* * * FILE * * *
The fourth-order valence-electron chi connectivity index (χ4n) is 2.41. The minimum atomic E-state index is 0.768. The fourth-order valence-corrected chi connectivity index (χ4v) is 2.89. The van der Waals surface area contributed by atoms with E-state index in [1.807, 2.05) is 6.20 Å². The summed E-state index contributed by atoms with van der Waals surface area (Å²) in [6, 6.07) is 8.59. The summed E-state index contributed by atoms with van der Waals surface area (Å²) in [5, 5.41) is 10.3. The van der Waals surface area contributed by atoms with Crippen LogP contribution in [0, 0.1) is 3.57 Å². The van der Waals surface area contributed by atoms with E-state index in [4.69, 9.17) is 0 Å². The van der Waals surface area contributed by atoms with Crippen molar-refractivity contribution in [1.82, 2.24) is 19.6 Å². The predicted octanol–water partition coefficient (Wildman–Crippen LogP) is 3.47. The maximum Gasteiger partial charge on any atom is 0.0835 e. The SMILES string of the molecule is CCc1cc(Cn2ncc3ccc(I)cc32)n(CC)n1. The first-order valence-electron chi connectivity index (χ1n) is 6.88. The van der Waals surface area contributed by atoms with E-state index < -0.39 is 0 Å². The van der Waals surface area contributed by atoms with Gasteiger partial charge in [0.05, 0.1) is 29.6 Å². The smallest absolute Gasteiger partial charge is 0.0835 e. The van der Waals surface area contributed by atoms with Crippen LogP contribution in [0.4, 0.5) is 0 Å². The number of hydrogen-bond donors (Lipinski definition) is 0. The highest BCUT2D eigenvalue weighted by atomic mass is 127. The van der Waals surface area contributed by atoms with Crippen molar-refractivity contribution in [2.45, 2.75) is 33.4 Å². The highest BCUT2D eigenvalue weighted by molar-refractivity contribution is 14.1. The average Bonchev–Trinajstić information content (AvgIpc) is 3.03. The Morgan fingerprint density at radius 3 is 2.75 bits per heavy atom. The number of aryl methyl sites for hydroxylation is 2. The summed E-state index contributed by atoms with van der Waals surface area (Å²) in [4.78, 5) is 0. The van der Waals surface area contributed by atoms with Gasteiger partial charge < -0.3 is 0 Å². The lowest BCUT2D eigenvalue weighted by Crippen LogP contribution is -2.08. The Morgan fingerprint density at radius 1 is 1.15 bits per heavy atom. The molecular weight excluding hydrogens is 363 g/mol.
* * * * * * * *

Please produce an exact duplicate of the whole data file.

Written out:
The fourth-order valence-electron chi connectivity index (χ4n) is 2.41. The minimum atomic E-state index is 0.768. The fourth-order valence-corrected chi connectivity index (χ4v) is 2.89. The van der Waals surface area contributed by atoms with E-state index in [1.807, 2.05) is 6.20 Å². The summed E-state index contributed by atoms with van der Waals surface area (Å²) in [6, 6.07) is 8.59. The summed E-state index contributed by atoms with van der Waals surface area (Å²) in [5, 5.41) is 10.3. The van der Waals surface area contributed by atoms with Crippen LogP contribution in [0, 0.1) is 3.57 Å². The van der Waals surface area contributed by atoms with E-state index in [4.69, 9.17) is 0 Å². The van der Waals surface area contributed by atoms with Crippen molar-refractivity contribution in [1.82, 2.24) is 19.6 Å². The predicted octanol–water partition coefficient (Wildman–Crippen LogP) is 3.47. The maximum Gasteiger partial charge on any atom is 0.0835 e. The SMILES string of the molecule is CCc1cc(Cn2ncc3ccc(I)cc32)n(CC)n1. The first-order valence-electron chi connectivity index (χ1n) is 6.88. The van der Waals surface area contributed by atoms with E-state index < -0.39 is 0 Å². The van der Waals surface area contributed by atoms with Gasteiger partial charge in [0.05, 0.1) is 29.6 Å². The smallest absolute Gasteiger partial charge is 0.0835 e. The van der Waals surface area contributed by atoms with Crippen LogP contribution in [0.4, 0.5) is 0 Å². The number of hydrogen-bond donors (Lipinski definition) is 0. The highest BCUT2D eigenvalue weighted by atomic mass is 127. The van der Waals surface area contributed by atoms with Crippen molar-refractivity contribution in [2.45, 2.75) is 33.4 Å². The highest BCUT2D eigenvalue weighted by molar-refractivity contribution is 14.1. The average Bonchev–Trinajstić information content (AvgIpc) is 3.03. The Morgan fingerprint density at radius 3 is 2.75 bits per heavy atom. The number of aryl methyl sites for hydroxylation is 2. The summed E-state index contributed by atoms with van der Waals surface area (Å²) in [4.78, 5) is 0. The van der Waals surface area contributed by atoms with Gasteiger partial charge < -0.3 is 0 Å². The lowest BCUT2D eigenvalue weighted by Crippen LogP contribution is -2.08. The Morgan fingerprint density at radius 1 is 1.15 bits per heavy atom. The molecular weight excluding hydrogens is 363 g/mol.